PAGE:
|The video to Confetti opener "Weapons For War" begins in a field. There are shots of tall grass and wild flowers and berries, as well as the insects whose drone provides a segue to the song's forthcoming hum. It works really well. A Lull are a Chicago outfit that specialize in rangy, wildly percussive indie pop that takes a lot of its rhythmic cues from Sigur Rós' most recent LP, 2008's Með suð í eyrum við spilum endalaust (translation: "With a buzz in our ears we play endlessly"), as well as that of frontman Jónsi's 2010 solo outing, Go. Both of those records demonstrated the Icelanders' transition into more contained pop formats, though the kineticism of Go in particular is the better jumping off point. Like this wide-open field, it was a record alive at every turn. A Lull seem to be in similar pursuit, tripping up only in figuring out a way to squeeze it all into song form.|
Much of what's to be heard on Confetti scans as a series of thoroughly fleshed-out vocal and rhythmic exercises, many of them so similar they congeal into one. Take for instance the blippy rumble of "Dark Stuff" or that of "Some Love" just before it. While the rhythms and drum sounds vary slightly from one another, the vocal acrobatics of frontman Nigel Evan Dennis tend to glue everything together in an oddly disjointed manner. Elsewhere, "Pregnancy" takes on an industrial punch that still seems to sound of a piece with "Spread It All Around". This, despite the many angles from which he attacks them. From end to end, Dennis delivers a tireless performance: he darts, he dives, he dips, he sprinkles syllables in fizzy staccato and/or he smears them across a song in breathy fashion. Little of this done without an added layer of processing.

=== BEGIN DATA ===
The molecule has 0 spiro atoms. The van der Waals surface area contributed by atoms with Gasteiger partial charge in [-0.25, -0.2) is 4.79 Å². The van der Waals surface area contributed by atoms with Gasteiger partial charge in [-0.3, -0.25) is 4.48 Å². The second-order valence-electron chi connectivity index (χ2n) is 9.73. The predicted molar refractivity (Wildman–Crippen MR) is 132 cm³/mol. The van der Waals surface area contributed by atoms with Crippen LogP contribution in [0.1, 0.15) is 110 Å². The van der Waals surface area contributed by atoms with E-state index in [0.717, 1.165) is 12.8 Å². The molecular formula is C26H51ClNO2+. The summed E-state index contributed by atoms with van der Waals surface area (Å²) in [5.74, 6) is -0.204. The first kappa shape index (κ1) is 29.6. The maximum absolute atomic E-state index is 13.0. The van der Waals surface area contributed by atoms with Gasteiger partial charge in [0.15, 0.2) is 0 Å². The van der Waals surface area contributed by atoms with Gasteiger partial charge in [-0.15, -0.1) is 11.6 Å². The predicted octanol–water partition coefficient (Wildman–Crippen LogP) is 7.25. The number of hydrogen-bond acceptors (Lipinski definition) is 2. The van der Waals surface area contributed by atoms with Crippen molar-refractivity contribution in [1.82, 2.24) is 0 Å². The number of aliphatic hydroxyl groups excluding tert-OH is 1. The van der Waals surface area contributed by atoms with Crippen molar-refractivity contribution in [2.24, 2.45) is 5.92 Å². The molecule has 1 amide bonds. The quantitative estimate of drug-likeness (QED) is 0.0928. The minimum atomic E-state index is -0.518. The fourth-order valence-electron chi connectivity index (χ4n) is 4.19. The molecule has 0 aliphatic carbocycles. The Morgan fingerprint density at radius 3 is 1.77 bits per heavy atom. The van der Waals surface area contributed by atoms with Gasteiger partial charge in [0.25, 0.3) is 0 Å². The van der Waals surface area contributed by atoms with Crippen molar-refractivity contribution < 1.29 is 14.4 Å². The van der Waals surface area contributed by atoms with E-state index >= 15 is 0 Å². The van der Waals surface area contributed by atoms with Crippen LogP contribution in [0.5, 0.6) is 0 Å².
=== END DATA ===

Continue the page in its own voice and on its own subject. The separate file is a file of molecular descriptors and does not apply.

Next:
While it's clear a lot the textures here have been calibrated just so, the aggressive manner in which this crew opted to produce the record makes for a flat, synthetic sheen that takes a lot away from the multi-dimensional sound multiple drummers can provide. A few years back a North Carolina band made an online splash approaching Animal Collective's pre-Strawberry Jam energy with ears still steeped in a decade's worth of pop-punk and post-emo crunch. The result was bombastic and colorful, but it was also polished in a way that belied the freeform, organic nature of what they seemed to be chasing. That band was Annuals, and A Lull, sonic kin in a lot of ways, have gone a similar route this time out. There are no shortage of interesting directions in which to take music like this. But to package it in a way that strips it of its dynamism, is a good way to shackle it, too. - Pitchfork